Tim Flannery’s The Eternal Frontier is the ground-breaking sequel to The Future Eaters, which changed the way we think about ecological history.
Now Flannery tells the astonishing story of North America from the day 65 million years ago when a meteor ten kilometres wide smashed into the Gulf of Mexico, ending the age of dinosaurs and devastating the continent.
As he traces the rebirth of North America’s animals, plants, climate and landforms, Flannery ranges from Alaska in the frozen north to Panama in the tropical south. He describes giant carnivorous bears and the rainforests that covered Greenland. He discovers how the fall in New England and the cactus deserts of Sonora were shaped by the same forces.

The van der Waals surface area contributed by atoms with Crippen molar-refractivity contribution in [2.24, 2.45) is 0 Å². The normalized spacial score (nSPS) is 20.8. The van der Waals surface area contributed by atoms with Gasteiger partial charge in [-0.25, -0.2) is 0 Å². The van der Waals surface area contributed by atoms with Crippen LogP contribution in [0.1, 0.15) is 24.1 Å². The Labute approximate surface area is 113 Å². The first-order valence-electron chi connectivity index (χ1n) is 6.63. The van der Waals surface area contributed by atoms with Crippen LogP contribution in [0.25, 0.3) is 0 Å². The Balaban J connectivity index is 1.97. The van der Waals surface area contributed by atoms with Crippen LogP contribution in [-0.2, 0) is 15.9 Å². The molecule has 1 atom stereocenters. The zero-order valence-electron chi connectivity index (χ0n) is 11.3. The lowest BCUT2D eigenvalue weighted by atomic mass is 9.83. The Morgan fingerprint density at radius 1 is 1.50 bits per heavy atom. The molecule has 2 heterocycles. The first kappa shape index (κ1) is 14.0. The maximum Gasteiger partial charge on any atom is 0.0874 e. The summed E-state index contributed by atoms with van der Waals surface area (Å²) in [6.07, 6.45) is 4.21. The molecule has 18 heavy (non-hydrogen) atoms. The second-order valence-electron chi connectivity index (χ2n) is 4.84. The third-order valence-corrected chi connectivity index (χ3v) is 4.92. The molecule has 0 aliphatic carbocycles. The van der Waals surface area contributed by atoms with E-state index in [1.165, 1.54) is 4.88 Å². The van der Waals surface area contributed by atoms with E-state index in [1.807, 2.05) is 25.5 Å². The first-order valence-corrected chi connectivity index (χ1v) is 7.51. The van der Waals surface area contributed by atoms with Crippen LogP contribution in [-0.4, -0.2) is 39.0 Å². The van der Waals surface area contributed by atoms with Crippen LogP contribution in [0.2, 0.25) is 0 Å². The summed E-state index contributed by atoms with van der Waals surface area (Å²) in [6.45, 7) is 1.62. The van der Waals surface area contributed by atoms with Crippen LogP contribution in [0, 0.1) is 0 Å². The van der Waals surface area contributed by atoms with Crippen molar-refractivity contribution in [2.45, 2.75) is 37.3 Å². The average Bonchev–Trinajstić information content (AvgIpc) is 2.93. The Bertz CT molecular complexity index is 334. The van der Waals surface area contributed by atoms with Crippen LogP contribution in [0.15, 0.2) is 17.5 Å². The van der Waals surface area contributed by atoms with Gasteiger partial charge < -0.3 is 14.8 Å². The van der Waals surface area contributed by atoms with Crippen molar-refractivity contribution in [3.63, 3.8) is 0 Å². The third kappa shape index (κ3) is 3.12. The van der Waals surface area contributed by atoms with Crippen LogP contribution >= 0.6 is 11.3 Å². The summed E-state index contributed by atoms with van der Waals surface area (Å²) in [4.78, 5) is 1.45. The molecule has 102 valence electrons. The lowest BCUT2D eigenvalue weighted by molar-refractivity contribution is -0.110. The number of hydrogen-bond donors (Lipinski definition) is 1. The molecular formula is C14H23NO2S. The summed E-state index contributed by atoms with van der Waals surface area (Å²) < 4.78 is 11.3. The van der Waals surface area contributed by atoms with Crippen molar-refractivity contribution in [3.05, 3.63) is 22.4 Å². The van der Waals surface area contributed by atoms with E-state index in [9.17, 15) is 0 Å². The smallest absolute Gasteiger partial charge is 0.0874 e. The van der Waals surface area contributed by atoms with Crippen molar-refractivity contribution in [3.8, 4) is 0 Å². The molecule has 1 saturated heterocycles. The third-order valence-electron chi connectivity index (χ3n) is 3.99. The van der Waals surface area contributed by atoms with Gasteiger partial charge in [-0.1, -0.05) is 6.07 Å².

He imagines the moment 13,000 years ago when the first human left a footprint on the continent, and gives a fascinating account of how its diverse peoples have changed its environment, especially after the arrival of Columbus in 1492. This is a sweeping survey of a frontier which has offered seemingly inexhaustible resources to countless generations of animal and human immigrants.
The Eternal Frontier is a major work of international popular science, an epic and enthralling book.